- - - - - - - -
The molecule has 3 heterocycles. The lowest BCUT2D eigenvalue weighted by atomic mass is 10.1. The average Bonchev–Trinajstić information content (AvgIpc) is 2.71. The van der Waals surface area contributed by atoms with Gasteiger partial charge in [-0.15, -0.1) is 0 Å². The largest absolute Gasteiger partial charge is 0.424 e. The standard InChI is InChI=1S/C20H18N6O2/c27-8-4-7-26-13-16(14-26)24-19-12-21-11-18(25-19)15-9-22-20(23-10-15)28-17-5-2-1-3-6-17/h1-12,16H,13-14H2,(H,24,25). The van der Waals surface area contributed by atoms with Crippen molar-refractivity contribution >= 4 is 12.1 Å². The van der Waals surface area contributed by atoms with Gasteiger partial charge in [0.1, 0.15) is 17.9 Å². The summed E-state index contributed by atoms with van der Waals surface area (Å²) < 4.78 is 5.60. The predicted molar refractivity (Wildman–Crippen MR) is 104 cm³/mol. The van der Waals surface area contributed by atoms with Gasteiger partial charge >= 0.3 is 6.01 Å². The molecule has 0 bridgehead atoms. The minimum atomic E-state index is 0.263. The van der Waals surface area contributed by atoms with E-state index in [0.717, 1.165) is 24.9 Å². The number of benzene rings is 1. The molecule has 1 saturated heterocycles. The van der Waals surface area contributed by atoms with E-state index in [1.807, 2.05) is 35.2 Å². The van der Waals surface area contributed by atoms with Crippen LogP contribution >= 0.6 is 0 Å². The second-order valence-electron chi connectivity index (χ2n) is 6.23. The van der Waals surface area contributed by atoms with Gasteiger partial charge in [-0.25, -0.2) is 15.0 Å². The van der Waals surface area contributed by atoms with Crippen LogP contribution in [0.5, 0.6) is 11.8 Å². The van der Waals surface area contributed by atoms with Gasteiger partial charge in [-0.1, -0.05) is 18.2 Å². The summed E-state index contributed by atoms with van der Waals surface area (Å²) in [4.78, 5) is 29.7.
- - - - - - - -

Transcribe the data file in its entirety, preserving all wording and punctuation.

The molecule has 3 heterocycles. The lowest BCUT2D eigenvalue weighted by atomic mass is 10.1. The average Bonchev–Trinajstić information content (AvgIpc) is 2.71. The van der Waals surface area contributed by atoms with Gasteiger partial charge in [-0.15, -0.1) is 0 Å². The largest absolute Gasteiger partial charge is 0.424 e. The standard InChI is InChI=1S/C20H18N6O2/c27-8-4-7-26-13-16(14-26)24-19-12-21-11-18(25-19)15-9-22-20(23-10-15)28-17-5-2-1-3-6-17/h1-12,16H,13-14H2,(H,24,25). The van der Waals surface area contributed by atoms with Crippen molar-refractivity contribution >= 4 is 12.1 Å². The van der Waals surface area contributed by atoms with Gasteiger partial charge in [0.1, 0.15) is 17.9 Å². The summed E-state index contributed by atoms with van der Waals surface area (Å²) < 4.78 is 5.60. The predicted molar refractivity (Wildman–Crippen MR) is 104 cm³/mol. The van der Waals surface area contributed by atoms with Gasteiger partial charge >= 0.3 is 6.01 Å². The molecule has 0 bridgehead atoms. The minimum atomic E-state index is 0.263. The van der Waals surface area contributed by atoms with E-state index in [0.717, 1.165) is 24.9 Å². The number of benzene rings is 1. The molecule has 1 saturated heterocycles. The van der Waals surface area contributed by atoms with E-state index in [1.807, 2.05) is 35.2 Å². The van der Waals surface area contributed by atoms with Crippen LogP contribution >= 0.6 is 0 Å². The second-order valence-electron chi connectivity index (χ2n) is 6.23. The van der Waals surface area contributed by atoms with Gasteiger partial charge in [-0.25, -0.2) is 15.0 Å². The van der Waals surface area contributed by atoms with Crippen LogP contribution in [0.5, 0.6) is 11.8 Å². The van der Waals surface area contributed by atoms with Gasteiger partial charge in [-0.1, -0.05) is 18.2 Å². The summed E-state index contributed by atoms with van der Waals surface area (Å²) in [4.78, 5) is 29.7.